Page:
Small steps and giant leaps: musicians demonstrate their prowess at space-themed concert
July 20, 2019
July 20, 2019
QE’s younger musicians turned out en masse for the School’s summer concert celebrating the 50th anniversary of the Apollo 11 moon landing.
In a very varied programme that ranged across the genres from traditional Indian classical and western classical to jazz and pop, the boys explored mankind’s enduring fascination with the moon, featuring a number of space-related pieces.
These included the Beethoven composition widely known as the Moonlight Sonata, performed by Year 8 pianist John Zhen, and the popular early 20th-century song, By the Light of the Silvery Moon, played by the Sinfonietta, as well as the Summer Strings’ performance of Barber’s Adagio for Strings, which was played at President Kennedy’s funeral in 1963, six years before his moon-landing vision was fulfilled.
The Brass Ensemble played an arrangement of Debussy’s beautiful Clair de Lune, while the School Choir sang Moondance, the jazz-infused title track on Van Morrison’s third album, released in 1970.
In a speech, Headmaster Neil Enright alluded to astronaut Neil Armstrong’s famous comment on setting foot on the lunar surface that it was “one small step for a man, one giant leap for mankind”.
“This ‘one small step for a man’,” he told the audience of parents and other guests, “was, in fact, the last of a very long series of small steps, taken over a period of time, to make that last one possible. And the small steps forwards you take with something now can all add up to a giant leap in the future, or at least lay the foundations for future progress and achievement.”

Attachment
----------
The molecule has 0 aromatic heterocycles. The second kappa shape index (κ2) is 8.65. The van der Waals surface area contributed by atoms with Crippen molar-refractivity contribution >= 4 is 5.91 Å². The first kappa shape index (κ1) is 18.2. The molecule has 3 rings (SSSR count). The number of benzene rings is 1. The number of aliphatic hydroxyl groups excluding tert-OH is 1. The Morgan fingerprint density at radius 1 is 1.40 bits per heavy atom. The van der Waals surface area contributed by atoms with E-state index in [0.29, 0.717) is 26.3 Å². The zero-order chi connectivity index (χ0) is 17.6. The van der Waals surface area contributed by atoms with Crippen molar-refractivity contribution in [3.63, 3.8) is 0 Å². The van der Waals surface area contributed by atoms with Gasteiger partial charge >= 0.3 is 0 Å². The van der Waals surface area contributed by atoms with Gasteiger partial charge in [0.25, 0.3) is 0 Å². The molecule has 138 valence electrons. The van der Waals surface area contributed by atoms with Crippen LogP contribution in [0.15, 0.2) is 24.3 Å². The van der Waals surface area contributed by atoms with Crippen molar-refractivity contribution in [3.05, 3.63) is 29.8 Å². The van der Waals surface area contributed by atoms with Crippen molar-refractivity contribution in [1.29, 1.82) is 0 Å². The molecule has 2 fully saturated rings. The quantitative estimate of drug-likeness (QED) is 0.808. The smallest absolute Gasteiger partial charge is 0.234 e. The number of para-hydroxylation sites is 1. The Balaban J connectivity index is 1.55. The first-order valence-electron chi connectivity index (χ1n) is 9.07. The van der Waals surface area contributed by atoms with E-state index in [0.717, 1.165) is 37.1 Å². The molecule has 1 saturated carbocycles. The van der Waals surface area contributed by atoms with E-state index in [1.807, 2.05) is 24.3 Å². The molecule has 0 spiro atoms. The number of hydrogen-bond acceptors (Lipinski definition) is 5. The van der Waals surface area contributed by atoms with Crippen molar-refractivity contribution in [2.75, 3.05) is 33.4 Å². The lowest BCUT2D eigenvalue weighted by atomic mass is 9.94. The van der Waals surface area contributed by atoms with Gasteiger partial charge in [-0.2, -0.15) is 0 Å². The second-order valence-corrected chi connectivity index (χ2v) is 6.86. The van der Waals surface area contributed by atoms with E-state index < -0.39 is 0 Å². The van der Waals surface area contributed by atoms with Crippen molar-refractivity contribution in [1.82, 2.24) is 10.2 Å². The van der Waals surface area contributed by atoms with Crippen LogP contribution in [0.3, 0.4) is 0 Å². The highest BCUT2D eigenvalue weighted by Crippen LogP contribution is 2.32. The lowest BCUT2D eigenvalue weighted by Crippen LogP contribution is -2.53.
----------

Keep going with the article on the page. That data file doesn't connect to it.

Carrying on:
Acting Director of Music Jennifer Brown said: “We had more than 200 boys taking part – an impressive number considering that it was exam season, so all of Years 11 and 13, and almost all of Year 12, were unavailable.
“Our singers were on excellent form, performing all their pieces by heart, including the 95-strong School Choir – very ably accompanied on the piano by Shivas Patel, from Year 10. Among the high points were the B Minors’ barbershop group’s singing of Don McLean’s Vincent and Smash Mouth’s All Star.“
Mrs Brown also highlighted other aspects of the concert in the Shearly Hall including the collaboration between two different ensembles, the Sinfonietta and Flute Ensemble to perform Moon River, “very professionally directed” by Music teacher Hannah Morgan.
“The Concert Band includes some of our least experienced musicians, and they did really well to perform some challenging repertoire from Star Wars,” Mrs Brown added.
Year 10’s Raphael Herberg was “an absolute star! He directed the Celli beautifully and arranged the music, Dvorak’s New World Symphony, too.”
“String Quartet is another example of an ensemble brilliantly led by pupils themselves. Whilst the Shostakovich [String Quartet No. 8] did not link to our space theme, it was great for the boys to have the opportunity to perform it to a large audience in preparation for the prestigious South East Schools’ Chamber Music Competition they will be entering in the Autumn Term.
Other “super in-house arrangements to best suit our performers” included that by visiting saxophone teacher Maria Payne. She arranged Black Hole Sun – the 1994 hit by American rock band Soundgarden written by frontman Chris Cornell – for the Saxophone Quartet.
The Telugu lyrics of the piece performed by the Junior Indian Ensemble implore Lord Krishna, “Please come my lord Venugopala”. The popular composition, using the carnatic raga Bilahari, is one of the early compositions that children learn when they start carnatic music lessons.
There was even a surprise performance by one ensemble, Friday Jazz, who were not listed in the printed programme. “We didn’t think that they would manage to get here as so many of their group had been away on trips, but they made it and performed Fly Me to the Moon.”